Friday, 18 September 2015

Katie Schwab in the Bloomberg New Contemporaries 2015

Bloomberg New Contemporaries 2015
September 18–October 31, 2015

Venues across Nottingham
From September 18, this year's Bloomberg New Contemporaries launches in Nottingham across artist-led spaces Backlit, One Thoresby Street, and Primary before it tours to the Institute of Contemporary Arts, London from November 25, 2015 to January 24, 2016. The exhibition is supported by a programme of talks, events and tours in venue and at Nottingham Contemporary, New Art Exchange and Nottingham Castle Museum & Gallery.

From a record number of applicants, 37 artists have been selected from open submission by a panel comprising Hurvin Anderson, Jessie Flood-Paddock (New Contemporaries 2006) and Simon Starling (New Contemporaries 1994). These artists now join an illustrious roster of New Contemporaries alumni that includes Tacita Dean, Mona Hatoum, Damien Hirst, Mike Nelson and Laure Prouvost amongst many others.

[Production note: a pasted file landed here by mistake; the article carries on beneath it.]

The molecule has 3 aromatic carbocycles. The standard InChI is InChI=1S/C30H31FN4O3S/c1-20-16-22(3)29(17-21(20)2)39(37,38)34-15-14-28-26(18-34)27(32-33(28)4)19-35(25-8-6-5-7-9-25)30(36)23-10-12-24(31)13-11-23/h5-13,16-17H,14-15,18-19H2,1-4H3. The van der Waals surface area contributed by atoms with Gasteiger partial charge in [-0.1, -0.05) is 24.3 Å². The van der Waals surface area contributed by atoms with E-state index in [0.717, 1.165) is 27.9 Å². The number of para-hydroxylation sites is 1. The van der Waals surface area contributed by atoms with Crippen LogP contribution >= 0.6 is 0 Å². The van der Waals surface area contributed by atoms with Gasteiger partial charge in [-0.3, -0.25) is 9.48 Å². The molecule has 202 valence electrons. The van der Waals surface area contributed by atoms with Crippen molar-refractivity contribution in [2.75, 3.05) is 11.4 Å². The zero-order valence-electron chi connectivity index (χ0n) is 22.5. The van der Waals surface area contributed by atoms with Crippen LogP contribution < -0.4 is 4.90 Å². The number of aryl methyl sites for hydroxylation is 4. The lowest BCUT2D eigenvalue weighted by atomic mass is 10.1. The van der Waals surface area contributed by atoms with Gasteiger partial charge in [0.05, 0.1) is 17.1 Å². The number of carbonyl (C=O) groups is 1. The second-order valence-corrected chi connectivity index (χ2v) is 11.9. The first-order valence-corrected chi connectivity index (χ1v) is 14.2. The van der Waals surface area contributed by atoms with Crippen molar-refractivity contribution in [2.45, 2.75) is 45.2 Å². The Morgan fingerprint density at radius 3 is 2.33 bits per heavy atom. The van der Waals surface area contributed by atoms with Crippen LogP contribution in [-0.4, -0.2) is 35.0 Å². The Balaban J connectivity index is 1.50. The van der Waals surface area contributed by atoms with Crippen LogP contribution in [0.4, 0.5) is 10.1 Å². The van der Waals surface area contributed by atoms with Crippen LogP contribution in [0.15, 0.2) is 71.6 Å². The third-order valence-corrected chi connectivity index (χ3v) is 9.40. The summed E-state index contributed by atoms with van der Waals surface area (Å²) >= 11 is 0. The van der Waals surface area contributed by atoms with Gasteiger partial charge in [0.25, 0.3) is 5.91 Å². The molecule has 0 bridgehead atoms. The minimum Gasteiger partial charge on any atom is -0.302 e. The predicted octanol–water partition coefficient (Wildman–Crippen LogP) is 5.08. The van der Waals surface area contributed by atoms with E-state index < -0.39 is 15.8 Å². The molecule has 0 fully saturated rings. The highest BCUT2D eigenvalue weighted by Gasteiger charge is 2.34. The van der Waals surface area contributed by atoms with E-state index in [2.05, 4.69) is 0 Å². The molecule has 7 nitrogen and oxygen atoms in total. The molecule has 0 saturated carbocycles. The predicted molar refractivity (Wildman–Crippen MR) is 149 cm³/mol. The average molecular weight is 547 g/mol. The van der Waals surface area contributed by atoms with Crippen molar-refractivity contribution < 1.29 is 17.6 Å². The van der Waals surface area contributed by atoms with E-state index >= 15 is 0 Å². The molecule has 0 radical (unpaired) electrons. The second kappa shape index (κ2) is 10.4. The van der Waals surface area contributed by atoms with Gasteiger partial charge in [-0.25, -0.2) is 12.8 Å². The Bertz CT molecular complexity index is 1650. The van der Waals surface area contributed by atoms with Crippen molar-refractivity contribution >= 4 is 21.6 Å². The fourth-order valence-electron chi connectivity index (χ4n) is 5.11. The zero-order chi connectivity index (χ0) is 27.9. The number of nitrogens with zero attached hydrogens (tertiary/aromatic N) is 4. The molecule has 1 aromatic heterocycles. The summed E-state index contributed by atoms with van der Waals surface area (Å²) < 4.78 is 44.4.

Selected artists for Bloomberg New Contemporaries 2015 are: Sïan Astley, Kevin Boyd, Lydia Brockless, U. Kanad Chakrabarti, James William Collins, Andrei Costache, Julia Curtin, Abri de Swardt, Melanie Eckersley, Jamie Fitzpatrick, Justin Fitzpatrick, Hannah Ford, Sophie Giller, Richard Hards, Juntae T.J. Hwang, Jasmine Johnson, Tomomi Koseki, Hilde Krohn Huse, Pandora Lavender, Jin Han Lee, Hugo López Ayuso, Beatrice-Lily Lorigan, Scott Lyman, Hanqing Ma & Mona Yoo, Scott Mason, Oliver McConnie, Mandy Niewöhner, Hamish Pearch, Neal Rock, Conor Rogers, Katie Schwab, Tim Simmons, David Cyrus Smith, Francisco Sousa Lobo, Aaron Wells, Morgan Wills and Andrea Zucchini.

Explorations of scale, materiality, form and process play a critical role in the selected works. Abject materials such as car parts, wax, expanding foam and plywood, as well as craft methods of production such as crochet and embroidery are used to question the value of labour and social hierarchies.

The exhibition also includes works that explore the legacy of conceptual art practices alongside others that draw upon painting's rich history of colour and composition. Whilst still and moving image works shown this year explore and challenge the expectations and perceptions of gender and socio-economic circumstance.

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